Abstract

Vascular endothelial growth factor (VEGF), the most important angiogenic factor in tumor biology, contributes to acute myeloid leukemia (AML) growth via multiple paracrine interactions. Expression of VEGF receptors (VEGFR) by some AML cells also allows VEGF to function as a direct cell-autonomous autocrine growth factor promoting survival and chemoresistance. Although VEGF isoforms and VEGFR have been previously been identified in AML patient samples, very few studies have examined the prognostic impact of concomitant VEGF/VEGFR expression in this disease or in subsets of AML by prognostic karyotype. We examined expression of two VEGF ligands (VEGF-A, -C) and three VEGFR (VEGFR-1, R-2, R-3) in diagnostic marrow samples from 91 consecutive AML pts (46% male, 54% female) with normal karyotype (NK) treated at our institute from 1995–2005. Median patient age was 66 years (range 21–87). Less than half (n=46, 49%) achieved complete remission (CR) following induction chemotherapy. Median overall survival (OS) was 9.6 months. Levels of VEGF-A, -C, VEGFR-1, R-2, and R-3 mRNA were measured by Q-PCR and expressed relative to normal bone marrow controls (level of mRNA expression=1). VEGF-A and -C protein expression was also evaluated by immunohistochemistry (IHC). We found that the majority of AML samples overexpressed VEGF-A (median 1.35 fold increase, range 0.06–12.18) and underexpressed VEGF-C (median 0.49, range 0.03–27.93) by Q-PCR. IHC confirmed that most marrow AML cells were positive for VEGF-A (n=69/84, 82%) but were not positive for VEGF-C (n=56/86, 65%) protein. VEGFR mRNA expression was found in a minority of NK-AML samples but was highly concordant with co-expression of all three receptors (VEGFR1+R2+R3) identified in one third (27/84, 32%) of all patients. Significant prognostic factors for OS were age, CR, VEGFR-1 (p=0.0146) and VEGFR-2 (p=0.0055). Significant factors for EFS were the same: age, CR, VEGFR-1 (p=0.0146), and VEGFR-2 (p=0.0055). Predictors for leukemia-free survival (LFS, defined as time from CR to relapse/death) were VEGFR-1 (p=0.0289) and elevated WBC at diagnosis (p=0.0265). VEGF-A, and VEGFR-3 expression did not predict for outcome in any analyses. Multivariate analysis confirmed that age and CR were independent prognostic factors in all NK-AML patients; however, the impact of individual VEGFR status on outcome was unable to be determined due to the high concordant sample expression, and concordant expression was not significant.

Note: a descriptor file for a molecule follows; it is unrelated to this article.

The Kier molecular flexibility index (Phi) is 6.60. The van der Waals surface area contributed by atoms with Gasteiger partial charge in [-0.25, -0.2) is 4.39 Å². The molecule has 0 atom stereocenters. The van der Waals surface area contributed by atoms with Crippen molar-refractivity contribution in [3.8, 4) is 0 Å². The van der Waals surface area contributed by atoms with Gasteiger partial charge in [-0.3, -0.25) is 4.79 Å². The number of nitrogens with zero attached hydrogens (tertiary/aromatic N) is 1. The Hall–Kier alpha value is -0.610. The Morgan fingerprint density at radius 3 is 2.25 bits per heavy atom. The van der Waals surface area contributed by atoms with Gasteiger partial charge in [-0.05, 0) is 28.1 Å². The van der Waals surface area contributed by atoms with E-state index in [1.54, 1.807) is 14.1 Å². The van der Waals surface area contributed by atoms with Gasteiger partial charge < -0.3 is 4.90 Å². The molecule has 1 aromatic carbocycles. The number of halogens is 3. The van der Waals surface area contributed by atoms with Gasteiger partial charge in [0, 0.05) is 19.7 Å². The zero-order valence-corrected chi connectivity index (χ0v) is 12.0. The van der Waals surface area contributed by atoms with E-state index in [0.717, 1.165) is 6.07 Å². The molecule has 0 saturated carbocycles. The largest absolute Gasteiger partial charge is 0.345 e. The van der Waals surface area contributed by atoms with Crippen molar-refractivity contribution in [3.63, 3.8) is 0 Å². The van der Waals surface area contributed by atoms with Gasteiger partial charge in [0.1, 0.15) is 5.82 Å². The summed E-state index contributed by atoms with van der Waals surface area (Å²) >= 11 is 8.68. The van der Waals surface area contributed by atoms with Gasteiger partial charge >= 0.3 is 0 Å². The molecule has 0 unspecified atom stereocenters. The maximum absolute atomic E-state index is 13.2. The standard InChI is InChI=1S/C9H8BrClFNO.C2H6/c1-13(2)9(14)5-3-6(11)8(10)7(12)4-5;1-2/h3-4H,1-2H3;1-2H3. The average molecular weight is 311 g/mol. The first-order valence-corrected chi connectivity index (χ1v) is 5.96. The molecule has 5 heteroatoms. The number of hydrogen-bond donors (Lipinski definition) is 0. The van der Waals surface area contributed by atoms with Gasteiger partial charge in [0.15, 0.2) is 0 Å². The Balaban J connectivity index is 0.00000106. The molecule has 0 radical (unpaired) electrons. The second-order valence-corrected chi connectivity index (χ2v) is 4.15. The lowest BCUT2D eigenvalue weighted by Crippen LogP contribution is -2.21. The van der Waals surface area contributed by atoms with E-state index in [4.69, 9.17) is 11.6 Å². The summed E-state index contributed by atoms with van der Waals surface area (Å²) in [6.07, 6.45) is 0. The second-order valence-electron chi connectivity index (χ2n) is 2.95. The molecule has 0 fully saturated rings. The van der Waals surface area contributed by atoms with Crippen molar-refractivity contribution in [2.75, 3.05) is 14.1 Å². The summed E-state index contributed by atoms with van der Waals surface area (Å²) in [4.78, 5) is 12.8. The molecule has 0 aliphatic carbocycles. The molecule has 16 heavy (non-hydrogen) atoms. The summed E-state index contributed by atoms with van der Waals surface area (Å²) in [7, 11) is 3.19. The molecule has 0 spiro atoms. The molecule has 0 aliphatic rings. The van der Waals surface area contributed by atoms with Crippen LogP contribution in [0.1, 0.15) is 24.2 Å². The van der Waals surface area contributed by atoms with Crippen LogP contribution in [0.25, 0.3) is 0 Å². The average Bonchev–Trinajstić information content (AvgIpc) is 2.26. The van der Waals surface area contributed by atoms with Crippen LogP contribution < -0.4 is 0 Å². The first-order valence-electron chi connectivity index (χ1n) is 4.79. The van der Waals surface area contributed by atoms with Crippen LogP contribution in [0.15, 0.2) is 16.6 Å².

Conclusions: We conclude that the majority of NK-AML marrow samples expressed higher levels of VEGF-A than normal bone marrow. One third of NK-AML samples also expressed one or more VEGFR with a high degree of concordant expression. Both VEGFR-1 and VEGFR-2 overexpression were prognostic factors for OS and EFS, while VEGFR-1 overexpression predicted for leukemia-free survival. These data demonstrating the prognostic significance of VEGFR-1 and VEGFR-2 expression in normal karyotype AML (constituting 40–49% of new AML diagnoses) suggest that the presence of autocrine VEGF-A/VEGFR-1 and VEGF-A/VEGFR-2 mediated loops in these abnormal myeloblasts may confer therapy resistance and/or an increased risk of relapse. Accordingly, targeted therapy directed against multiple VEGFR with novel receptor tyrosine kinase inhibitors, alone or in combination with chemotherapy, could be considered in order to improve clinical outcomes in NK-AML. Potential correlations between VEGFR expression and FLT-3/NPM-1 gene mutations in NK-AML patients are under evaluation.

Disclosures: No relevant conflicts of interest to declare.

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